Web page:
TELFORD VICE in Manchester
VERNON Philander hopes to see more of the fourth test between England and South Africa, which starts at Old Trafford on Friday, than he did of the previous match.
Much of The Oval test was hidden from his view by the wall of a hospital ward or a toilet door.
Philander came down with a virus on the first morning, and spent most of the match shuttling between the bathroom and the boundary — and the second night of the game in hospital.
“I’m feeling a lot more hydrated,” Philander, visibly leaner than he looked a week ago, said on Wednesday.
“It was a lot worse having to bowl and having lost a lot of fluid, from the top and the bottom.
“That was always the issue — being on the loo and then having to go out and bowl.
“I couldn’t keep anything down.”
Consequently, Philander bowled only 32 of the 183.1 overs South Africa sent down in the match, which England won by 239 runs to take an unassailable 2-1 series lead.
His share of the overs was 17.4%. In the second test at Trent Bridge he bowled 23 of the 96.1 overs England faced — or 23.9%.
How differently might things have panned out if South Africa’s spearhead was able to fire on all cylinders, and that with the ball nipping off the seam appreciably for most of the match?
“In any bowling line-up, if there’s a link missing you feel it,” Philander said.
“I’m quite an important part in that line-up, and having gone out there and bowled, probably at 70 or 80%, I could feel my intensity was missed.
“If you can’t go at 100% — and the conditions were suited to us — and having to go off and replenish and come back on, it was frustrating not to be out there or bowl longer spells.”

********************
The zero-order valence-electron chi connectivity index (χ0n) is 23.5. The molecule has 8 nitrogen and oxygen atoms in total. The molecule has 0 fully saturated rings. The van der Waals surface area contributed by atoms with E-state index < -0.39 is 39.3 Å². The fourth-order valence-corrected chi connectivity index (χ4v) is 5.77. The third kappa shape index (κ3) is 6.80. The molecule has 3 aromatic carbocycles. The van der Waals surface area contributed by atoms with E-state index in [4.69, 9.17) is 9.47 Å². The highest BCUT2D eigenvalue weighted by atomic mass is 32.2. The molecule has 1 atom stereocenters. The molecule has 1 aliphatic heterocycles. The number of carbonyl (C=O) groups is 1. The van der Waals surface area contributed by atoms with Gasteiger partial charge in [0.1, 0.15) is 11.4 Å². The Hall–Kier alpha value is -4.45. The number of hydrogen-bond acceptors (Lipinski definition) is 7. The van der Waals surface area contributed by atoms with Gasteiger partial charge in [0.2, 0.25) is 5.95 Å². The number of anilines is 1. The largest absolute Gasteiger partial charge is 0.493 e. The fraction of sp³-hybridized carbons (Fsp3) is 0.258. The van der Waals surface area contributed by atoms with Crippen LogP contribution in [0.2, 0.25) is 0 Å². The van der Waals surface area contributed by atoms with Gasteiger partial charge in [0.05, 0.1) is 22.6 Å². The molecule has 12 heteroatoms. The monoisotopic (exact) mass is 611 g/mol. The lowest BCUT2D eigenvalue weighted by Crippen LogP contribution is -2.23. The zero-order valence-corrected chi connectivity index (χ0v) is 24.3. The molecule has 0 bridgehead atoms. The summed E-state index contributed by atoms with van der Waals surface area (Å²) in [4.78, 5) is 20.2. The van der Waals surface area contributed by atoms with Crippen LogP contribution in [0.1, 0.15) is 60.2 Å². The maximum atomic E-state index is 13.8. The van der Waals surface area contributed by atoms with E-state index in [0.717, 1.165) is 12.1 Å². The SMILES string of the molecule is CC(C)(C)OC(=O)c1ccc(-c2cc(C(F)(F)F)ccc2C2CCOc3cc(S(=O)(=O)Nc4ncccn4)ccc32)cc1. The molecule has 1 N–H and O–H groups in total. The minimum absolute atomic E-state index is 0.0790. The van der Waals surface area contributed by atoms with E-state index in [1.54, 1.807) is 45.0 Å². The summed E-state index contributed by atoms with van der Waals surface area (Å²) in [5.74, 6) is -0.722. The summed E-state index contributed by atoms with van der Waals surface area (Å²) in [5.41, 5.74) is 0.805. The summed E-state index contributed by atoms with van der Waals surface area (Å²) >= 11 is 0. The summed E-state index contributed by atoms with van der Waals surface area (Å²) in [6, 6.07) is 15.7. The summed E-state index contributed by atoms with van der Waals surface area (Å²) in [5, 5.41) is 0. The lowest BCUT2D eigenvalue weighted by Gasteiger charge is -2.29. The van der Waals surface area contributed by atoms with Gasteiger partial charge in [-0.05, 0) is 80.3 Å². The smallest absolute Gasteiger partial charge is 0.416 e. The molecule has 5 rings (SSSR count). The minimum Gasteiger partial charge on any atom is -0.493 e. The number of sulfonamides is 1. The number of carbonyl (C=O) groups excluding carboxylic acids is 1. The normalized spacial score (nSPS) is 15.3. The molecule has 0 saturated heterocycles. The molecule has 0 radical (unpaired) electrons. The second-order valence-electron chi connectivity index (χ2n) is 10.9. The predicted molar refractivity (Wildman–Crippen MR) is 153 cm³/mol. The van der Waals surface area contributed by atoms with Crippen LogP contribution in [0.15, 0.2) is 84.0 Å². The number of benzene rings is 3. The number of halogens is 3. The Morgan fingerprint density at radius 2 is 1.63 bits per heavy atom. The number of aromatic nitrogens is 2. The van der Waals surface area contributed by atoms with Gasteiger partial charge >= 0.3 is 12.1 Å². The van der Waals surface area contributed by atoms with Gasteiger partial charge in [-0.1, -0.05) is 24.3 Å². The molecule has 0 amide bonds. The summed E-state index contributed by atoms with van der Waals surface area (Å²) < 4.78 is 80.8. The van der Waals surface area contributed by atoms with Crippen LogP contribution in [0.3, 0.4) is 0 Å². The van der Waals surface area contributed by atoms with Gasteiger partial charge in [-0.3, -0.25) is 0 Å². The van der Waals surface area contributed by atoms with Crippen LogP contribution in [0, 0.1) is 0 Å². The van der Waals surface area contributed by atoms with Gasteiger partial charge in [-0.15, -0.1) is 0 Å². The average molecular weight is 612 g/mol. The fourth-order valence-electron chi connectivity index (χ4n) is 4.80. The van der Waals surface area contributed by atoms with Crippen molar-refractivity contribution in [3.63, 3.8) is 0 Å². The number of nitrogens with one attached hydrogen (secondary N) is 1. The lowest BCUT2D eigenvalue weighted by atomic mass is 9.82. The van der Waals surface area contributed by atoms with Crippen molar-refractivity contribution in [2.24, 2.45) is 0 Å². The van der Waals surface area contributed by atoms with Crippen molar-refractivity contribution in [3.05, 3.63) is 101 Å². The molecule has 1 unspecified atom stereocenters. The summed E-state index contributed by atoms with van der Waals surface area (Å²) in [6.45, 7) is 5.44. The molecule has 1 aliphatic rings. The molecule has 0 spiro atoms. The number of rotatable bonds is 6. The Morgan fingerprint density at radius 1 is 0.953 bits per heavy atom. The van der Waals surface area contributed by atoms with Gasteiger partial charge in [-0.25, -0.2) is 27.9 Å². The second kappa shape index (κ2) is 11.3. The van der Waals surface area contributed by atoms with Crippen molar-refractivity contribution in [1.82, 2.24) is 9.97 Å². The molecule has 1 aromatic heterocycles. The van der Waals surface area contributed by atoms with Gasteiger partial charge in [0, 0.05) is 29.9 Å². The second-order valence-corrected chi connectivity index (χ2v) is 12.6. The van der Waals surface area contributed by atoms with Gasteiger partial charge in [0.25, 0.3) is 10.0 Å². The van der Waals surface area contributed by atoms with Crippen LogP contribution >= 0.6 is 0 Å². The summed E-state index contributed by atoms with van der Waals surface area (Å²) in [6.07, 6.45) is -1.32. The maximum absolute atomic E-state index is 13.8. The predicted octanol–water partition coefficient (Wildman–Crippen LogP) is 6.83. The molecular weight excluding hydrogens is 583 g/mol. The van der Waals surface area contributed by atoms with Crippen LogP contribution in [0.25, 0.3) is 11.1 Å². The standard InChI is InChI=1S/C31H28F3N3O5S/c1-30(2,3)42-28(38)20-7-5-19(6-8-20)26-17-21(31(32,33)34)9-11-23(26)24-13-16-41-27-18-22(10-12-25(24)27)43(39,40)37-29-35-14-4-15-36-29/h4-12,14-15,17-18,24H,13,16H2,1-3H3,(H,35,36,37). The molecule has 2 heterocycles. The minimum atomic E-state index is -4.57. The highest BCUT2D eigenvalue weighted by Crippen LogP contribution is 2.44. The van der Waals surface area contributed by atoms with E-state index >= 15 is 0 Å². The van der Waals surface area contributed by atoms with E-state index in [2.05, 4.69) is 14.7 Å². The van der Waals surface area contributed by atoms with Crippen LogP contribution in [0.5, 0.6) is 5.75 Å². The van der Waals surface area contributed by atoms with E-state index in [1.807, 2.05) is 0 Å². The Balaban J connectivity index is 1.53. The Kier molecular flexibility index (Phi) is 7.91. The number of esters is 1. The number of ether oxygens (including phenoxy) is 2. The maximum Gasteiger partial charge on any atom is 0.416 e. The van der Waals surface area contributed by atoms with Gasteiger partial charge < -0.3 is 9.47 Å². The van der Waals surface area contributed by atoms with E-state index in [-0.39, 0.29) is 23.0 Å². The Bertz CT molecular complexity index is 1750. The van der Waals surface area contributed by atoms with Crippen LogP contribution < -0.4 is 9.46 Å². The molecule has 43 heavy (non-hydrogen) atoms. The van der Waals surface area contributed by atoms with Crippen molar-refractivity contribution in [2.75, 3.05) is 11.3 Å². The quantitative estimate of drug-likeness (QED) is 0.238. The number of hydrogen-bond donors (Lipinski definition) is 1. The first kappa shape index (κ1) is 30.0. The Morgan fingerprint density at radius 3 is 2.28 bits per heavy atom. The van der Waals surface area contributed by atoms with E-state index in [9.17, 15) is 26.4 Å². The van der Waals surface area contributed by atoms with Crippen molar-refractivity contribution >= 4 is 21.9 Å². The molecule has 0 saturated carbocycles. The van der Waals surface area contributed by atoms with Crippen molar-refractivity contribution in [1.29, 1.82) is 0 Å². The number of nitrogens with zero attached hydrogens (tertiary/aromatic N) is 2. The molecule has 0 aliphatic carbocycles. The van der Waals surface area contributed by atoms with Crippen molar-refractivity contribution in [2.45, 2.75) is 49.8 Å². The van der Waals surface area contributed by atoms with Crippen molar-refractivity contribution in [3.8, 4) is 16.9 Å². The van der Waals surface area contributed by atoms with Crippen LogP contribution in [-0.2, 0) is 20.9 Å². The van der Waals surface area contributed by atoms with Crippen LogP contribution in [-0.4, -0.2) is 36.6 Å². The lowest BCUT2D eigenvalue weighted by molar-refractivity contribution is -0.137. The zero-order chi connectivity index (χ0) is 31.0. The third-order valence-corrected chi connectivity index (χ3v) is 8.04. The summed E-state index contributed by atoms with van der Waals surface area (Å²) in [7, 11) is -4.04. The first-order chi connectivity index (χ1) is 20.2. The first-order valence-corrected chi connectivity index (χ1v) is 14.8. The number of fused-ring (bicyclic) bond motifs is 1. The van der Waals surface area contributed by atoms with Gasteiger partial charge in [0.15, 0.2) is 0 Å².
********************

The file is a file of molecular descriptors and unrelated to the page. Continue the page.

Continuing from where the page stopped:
The upshot is that South Africa have to win in Manchester if they aren’t to suffer their first series defeat in the four rubbers they have played here since 1998.
“We all admitted it wasn’t our best test,” Philander said of South Africa’s performance at The Oval. “We let ourselves down with the bat in the first innings [of 175].
“We’re looking forward to correct those mistakes in this one.”
Philander took heart from the sweeping swigs and rollicking roundabouts of the series so far.
The hammering South Africa took at The Oval was preceded by their 340-run win at Trent Bridge, which followed England’s victory by 211 runs at Lord’s.
Did that mean it was South Africa’s turn to win at Old Trafford?
“Hopefully the trend keeps going,” Philander said. “It’s been a rollercoaster.”
But the teams will face an opponent apart from each other: the weather.
South Africa’s training session on Wednesday was forced indoors after five minutes of foot-volleyball, and the pitch and much of the outfield remained under cover for the duration. When those covers were drawn back, pools of water spooled onto the turf.
Near the boundary, a set of heat lamps perched on a gantry was being used to dry a particularly soggy patch.
Rain has fallen in Manchester for several days and the forecast for Thursday is more of the same
All of which might mean the series, as far as South Africa are concerned, could finish in the toilet.